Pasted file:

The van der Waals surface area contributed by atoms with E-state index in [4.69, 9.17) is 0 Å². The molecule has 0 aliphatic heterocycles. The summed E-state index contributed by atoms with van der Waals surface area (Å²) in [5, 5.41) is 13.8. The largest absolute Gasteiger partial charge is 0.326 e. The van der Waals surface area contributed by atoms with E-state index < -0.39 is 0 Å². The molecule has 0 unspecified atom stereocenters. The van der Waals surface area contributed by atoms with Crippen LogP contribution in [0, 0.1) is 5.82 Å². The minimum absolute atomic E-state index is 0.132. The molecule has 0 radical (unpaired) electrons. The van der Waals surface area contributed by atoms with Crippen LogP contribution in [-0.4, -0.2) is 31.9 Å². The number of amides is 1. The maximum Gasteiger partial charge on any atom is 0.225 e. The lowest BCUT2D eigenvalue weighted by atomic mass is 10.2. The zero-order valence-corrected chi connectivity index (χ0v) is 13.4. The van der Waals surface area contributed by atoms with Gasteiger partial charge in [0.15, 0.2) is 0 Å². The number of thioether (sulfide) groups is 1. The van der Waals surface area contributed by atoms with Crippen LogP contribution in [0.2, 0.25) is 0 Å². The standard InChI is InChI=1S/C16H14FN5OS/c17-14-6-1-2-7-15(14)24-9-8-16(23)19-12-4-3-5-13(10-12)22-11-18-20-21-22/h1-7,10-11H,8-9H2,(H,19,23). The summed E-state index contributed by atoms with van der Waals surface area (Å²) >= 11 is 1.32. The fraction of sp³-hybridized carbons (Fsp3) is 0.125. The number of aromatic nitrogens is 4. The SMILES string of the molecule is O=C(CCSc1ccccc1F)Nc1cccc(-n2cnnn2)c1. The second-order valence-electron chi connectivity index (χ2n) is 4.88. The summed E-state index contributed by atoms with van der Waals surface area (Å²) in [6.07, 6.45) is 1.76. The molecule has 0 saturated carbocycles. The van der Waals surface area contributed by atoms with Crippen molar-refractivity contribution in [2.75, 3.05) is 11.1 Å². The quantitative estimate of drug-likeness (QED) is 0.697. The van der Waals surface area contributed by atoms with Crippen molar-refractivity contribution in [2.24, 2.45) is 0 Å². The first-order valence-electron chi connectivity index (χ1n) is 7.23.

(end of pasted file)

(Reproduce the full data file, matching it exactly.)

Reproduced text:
The van der Waals surface area contributed by atoms with E-state index in [4.69, 9.17) is 0 Å². The molecule has 0 aliphatic heterocycles. The summed E-state index contributed by atoms with van der Waals surface area (Å²) in [5, 5.41) is 13.8. The largest absolute Gasteiger partial charge is 0.326 e. The van der Waals surface area contributed by atoms with E-state index < -0.39 is 0 Å². The molecule has 0 unspecified atom stereocenters. The van der Waals surface area contributed by atoms with Crippen LogP contribution in [0, 0.1) is 5.82 Å². The minimum absolute atomic E-state index is 0.132. The molecule has 0 radical (unpaired) electrons. The van der Waals surface area contributed by atoms with Crippen LogP contribution in [-0.4, -0.2) is 31.9 Å². The number of amides is 1. The maximum Gasteiger partial charge on any atom is 0.225 e. The lowest BCUT2D eigenvalue weighted by atomic mass is 10.2. The zero-order valence-corrected chi connectivity index (χ0v) is 13.4. The van der Waals surface area contributed by atoms with Gasteiger partial charge in [0.15, 0.2) is 0 Å². The number of thioether (sulfide) groups is 1. The van der Waals surface area contributed by atoms with Crippen LogP contribution in [0.2, 0.25) is 0 Å². The standard InChI is InChI=1S/C16H14FN5OS/c17-14-6-1-2-7-15(14)24-9-8-16(23)19-12-4-3-5-13(10-12)22-11-18-20-21-22/h1-7,10-11H,8-9H2,(H,19,23). The summed E-state index contributed by atoms with van der Waals surface area (Å²) >= 11 is 1.32. The fraction of sp³-hybridized carbons (Fsp3) is 0.125. The number of aromatic nitrogens is 4. The SMILES string of the molecule is O=C(CCSc1ccccc1F)Nc1cccc(-n2cnnn2)c1. The second-order valence-electron chi connectivity index (χ2n) is 4.88. The summed E-state index contributed by atoms with van der Waals surface area (Å²) in [6.07, 6.45) is 1.76. The molecule has 0 saturated carbocycles. The van der Waals surface area contributed by atoms with Crippen molar-refractivity contribution in [2.75, 3.05) is 11.1 Å². The quantitative estimate of drug-likeness (QED) is 0.697. The van der Waals surface area contributed by atoms with Crippen molar-refractivity contribution in [2.24, 2.45) is 0 Å². The first-order valence-electron chi connectivity index (χ1n) is 7.23.